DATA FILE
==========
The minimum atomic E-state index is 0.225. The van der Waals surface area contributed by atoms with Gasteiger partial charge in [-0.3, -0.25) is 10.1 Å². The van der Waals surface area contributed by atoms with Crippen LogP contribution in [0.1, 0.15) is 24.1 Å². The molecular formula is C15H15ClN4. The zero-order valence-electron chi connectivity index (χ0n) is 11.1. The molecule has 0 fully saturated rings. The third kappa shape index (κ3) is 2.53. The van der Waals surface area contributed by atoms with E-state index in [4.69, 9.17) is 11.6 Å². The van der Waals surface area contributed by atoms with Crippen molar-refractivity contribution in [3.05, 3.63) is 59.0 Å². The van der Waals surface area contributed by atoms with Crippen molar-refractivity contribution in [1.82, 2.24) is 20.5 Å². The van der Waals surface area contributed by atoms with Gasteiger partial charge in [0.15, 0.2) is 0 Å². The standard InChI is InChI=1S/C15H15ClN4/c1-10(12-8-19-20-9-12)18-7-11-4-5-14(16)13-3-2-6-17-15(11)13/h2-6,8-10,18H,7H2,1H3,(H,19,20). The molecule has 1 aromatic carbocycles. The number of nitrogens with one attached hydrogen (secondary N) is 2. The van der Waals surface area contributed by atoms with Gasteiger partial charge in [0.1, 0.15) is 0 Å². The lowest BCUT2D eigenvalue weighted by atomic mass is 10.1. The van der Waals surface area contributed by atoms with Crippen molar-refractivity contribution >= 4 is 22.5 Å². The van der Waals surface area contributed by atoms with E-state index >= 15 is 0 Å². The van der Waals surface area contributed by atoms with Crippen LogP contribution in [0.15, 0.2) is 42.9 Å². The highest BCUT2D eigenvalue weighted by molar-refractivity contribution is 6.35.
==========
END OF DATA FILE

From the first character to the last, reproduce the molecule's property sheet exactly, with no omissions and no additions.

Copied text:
The minimum atomic E-state index is 0.225. The van der Waals surface area contributed by atoms with Gasteiger partial charge in [-0.3, -0.25) is 10.1 Å². The van der Waals surface area contributed by atoms with Crippen LogP contribution in [0.1, 0.15) is 24.1 Å². The molecular formula is C15H15ClN4. The zero-order valence-electron chi connectivity index (χ0n) is 11.1. The molecule has 0 fully saturated rings. The third kappa shape index (κ3) is 2.53. The van der Waals surface area contributed by atoms with E-state index in [4.69, 9.17) is 11.6 Å². The van der Waals surface area contributed by atoms with Crippen molar-refractivity contribution in [3.05, 3.63) is 59.0 Å². The van der Waals surface area contributed by atoms with Crippen molar-refractivity contribution in [1.82, 2.24) is 20.5 Å². The van der Waals surface area contributed by atoms with Gasteiger partial charge in [0.15, 0.2) is 0 Å². The standard InChI is InChI=1S/C15H15ClN4/c1-10(12-8-19-20-9-12)18-7-11-4-5-14(16)13-3-2-6-17-15(11)13/h2-6,8-10,18H,7H2,1H3,(H,19,20). The molecule has 1 aromatic carbocycles. The number of nitrogens with one attached hydrogen (secondary N) is 2. The van der Waals surface area contributed by atoms with Gasteiger partial charge in [0.1, 0.15) is 0 Å². The lowest BCUT2D eigenvalue weighted by atomic mass is 10.1. The van der Waals surface area contributed by atoms with Crippen molar-refractivity contribution >= 4 is 22.5 Å². The van der Waals surface area contributed by atoms with E-state index >= 15 is 0 Å². The van der Waals surface area contributed by atoms with Crippen LogP contribution in [0.15, 0.2) is 42.9 Å². The highest BCUT2D eigenvalue weighted by molar-refractivity contribution is 6.35.